doi:10.1016/j.ajo.2011.08.033
PMCID: PMC3288635  PMID: 22035603
16.  Pharmacogenetics of Complement Factor H (Y402H) and treatment of exudative age-related macular degeneration with ranibizumab 
Aims
To determine whether complement factor H (CFH) genotypes have a pharmacogenetic effect on the treatment of exudative age-related macular degeneration (AMD) with ranibizumab.
Methods
A retrospective study of 156 patients with exudative AMD treated with intravitreal ranibizumab monotherapy was conducted. AMD phenotypes were characterized by clinical examination, visual acuity, fundus photography, fluorescein angiography, and injection timing. Patients received intravitreal ranibizumab injections as part of routine ophthalmologic care and were followed for a minimum of nine months. Each patient was genotyped for the single nucleotide polymorphism rs1061170 (Y402H) in the CFH gene.
Results
Baseline lesion size and angiographic type, as well as mean visual acuities at baseline, 6 months, and 9 months were similar among the three CFH genotypes. Over 9 months, patients with both risk alleles received approximately one more injection (p = 0.09). In a recurrent event analysis, patients homozygous for the CFH Y402H risk allele had a 37% significantly higher risk of requiring additional ranibizumab injections (p = 0.04)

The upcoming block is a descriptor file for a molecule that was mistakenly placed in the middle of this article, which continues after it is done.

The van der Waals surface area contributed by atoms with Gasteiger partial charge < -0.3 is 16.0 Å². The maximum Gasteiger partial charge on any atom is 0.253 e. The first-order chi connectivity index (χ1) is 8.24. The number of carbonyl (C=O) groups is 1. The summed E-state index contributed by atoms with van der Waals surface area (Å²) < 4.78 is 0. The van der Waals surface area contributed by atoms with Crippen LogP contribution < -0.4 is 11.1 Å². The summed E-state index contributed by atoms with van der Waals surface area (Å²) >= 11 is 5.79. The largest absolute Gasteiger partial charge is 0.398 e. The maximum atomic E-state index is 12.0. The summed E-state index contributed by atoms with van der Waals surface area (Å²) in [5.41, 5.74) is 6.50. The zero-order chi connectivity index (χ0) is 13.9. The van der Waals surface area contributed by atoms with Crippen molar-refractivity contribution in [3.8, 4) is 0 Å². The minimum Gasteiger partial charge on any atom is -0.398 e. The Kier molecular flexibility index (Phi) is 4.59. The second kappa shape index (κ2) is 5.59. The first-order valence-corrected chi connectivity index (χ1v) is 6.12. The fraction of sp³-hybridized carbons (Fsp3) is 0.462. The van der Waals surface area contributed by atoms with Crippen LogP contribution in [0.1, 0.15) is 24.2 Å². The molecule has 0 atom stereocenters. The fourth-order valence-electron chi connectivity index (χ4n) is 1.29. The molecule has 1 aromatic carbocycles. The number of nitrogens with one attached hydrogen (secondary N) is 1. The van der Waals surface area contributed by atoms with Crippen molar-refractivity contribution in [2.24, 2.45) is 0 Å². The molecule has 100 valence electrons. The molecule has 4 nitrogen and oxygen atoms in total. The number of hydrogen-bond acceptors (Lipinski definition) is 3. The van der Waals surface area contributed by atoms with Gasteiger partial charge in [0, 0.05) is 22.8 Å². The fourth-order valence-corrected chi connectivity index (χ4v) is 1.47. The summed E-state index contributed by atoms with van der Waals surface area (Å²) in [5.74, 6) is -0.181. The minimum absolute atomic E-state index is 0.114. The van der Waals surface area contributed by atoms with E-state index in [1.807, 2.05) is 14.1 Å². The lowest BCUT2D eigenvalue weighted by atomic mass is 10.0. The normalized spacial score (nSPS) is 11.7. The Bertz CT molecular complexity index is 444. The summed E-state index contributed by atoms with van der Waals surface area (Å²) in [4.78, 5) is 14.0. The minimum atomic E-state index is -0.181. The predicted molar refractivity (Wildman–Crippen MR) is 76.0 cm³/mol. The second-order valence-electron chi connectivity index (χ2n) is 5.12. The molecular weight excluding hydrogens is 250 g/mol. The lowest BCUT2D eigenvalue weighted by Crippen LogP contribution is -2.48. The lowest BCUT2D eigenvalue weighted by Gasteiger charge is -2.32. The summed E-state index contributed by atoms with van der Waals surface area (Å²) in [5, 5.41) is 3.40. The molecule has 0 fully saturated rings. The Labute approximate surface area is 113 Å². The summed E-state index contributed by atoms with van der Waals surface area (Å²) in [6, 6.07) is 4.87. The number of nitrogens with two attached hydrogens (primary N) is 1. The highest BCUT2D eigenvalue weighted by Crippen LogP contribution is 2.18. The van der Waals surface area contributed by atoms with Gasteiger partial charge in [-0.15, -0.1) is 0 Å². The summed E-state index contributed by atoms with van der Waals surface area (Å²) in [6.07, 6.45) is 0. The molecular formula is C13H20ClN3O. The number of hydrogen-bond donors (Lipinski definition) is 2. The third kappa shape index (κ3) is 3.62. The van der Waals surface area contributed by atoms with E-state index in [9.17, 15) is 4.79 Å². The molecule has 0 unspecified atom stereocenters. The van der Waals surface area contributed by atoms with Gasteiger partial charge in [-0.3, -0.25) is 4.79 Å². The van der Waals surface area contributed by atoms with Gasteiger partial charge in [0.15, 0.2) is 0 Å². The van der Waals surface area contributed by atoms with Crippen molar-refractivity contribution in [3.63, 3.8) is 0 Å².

Conclusions
In our cohort, response to treatment of AMD with ranibizumab differed according to CFH genotype, suggesting that determining patients' CFH genotype may be helpful in the future in tailoring treatment for exudative AMD with intravitreal ranibizumab.
doi:10.1136/bjo.2008.150995
PMCID: PMC3490485  PMID: 19091853
Complement Factor H; Ranibizumab; Age-Related Macular Degeneration; Pharmacogenetics
17.  Pharmacogenetics and Age-Related Macular Degeneration 
Journal of Ophthalmology  2011;2011:252549.
Pharmacogenetics seeks to explain interpatient variability in response to medications by investigating genotype-phenotype correlations. There is a small but growing body of data regarding the pharmacogenetics of both nonexudative and exudative age-related macular degeneration. Most reported data concern polymorphisms in the complement factor H and age-related maculopathy susceptibility 2 genes. At this time, the data are not consistent and no definite conclusions may be drawn. As clinical trials data continue to accumulate, these relationships may become more apparent.
doi:10.1155/2011/252549
PMCID: PMC3199209  PMID: 22046503
18.  Common variants near FRK/COL10A1 and VEGFA are associated with advanced age-related macular degeneration 
Human Molecular Genetics  2011;20(18):3699-3709.